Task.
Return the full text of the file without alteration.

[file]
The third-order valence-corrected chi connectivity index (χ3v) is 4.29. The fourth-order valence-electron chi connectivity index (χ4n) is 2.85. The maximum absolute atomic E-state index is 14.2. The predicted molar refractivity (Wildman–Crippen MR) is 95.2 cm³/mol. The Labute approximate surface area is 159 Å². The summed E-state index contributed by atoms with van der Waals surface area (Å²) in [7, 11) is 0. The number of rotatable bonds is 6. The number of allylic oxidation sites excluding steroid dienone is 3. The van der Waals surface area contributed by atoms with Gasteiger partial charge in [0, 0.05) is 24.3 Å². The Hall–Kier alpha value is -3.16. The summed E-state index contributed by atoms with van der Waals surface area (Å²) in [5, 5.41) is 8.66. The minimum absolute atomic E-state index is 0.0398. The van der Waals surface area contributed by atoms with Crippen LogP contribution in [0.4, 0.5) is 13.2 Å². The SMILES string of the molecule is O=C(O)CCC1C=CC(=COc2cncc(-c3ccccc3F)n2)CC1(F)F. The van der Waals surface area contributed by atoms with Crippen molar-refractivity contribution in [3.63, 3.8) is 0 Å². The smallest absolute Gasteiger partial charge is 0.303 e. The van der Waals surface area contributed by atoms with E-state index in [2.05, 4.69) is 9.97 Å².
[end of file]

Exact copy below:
The third-order valence-corrected chi connectivity index (χ3v) is 4.29. The fourth-order valence-electron chi connectivity index (χ4n) is 2.85. The maximum absolute atomic E-state index is 14.2. The predicted molar refractivity (Wildman–Crippen MR) is 95.2 cm³/mol. The Labute approximate surface area is 159 Å². The summed E-state index contributed by atoms with van der Waals surface area (Å²) in [7, 11) is 0. The number of rotatable bonds is 6. The number of allylic oxidation sites excluding steroid dienone is 3. The van der Waals surface area contributed by atoms with Gasteiger partial charge in [0, 0.05) is 24.3 Å². The Hall–Kier alpha value is -3.16. The summed E-state index contributed by atoms with van der Waals surface area (Å²) in [5, 5.41) is 8.66. The minimum absolute atomic E-state index is 0.0398. The van der Waals surface area contributed by atoms with Crippen LogP contribution in [0.4, 0.5) is 13.2 Å². The SMILES string of the molecule is O=C(O)CCC1C=CC(=COc2cncc(-c3ccccc3F)n2)CC1(F)F. The van der Waals surface area contributed by atoms with Crippen molar-refractivity contribution in [3.63, 3.8) is 0 Å². The smallest absolute Gasteiger partial charge is 0.303 e. The van der Waals surface area contributed by atoms with E-state index in [2.05, 4.69) is 9.97 Å².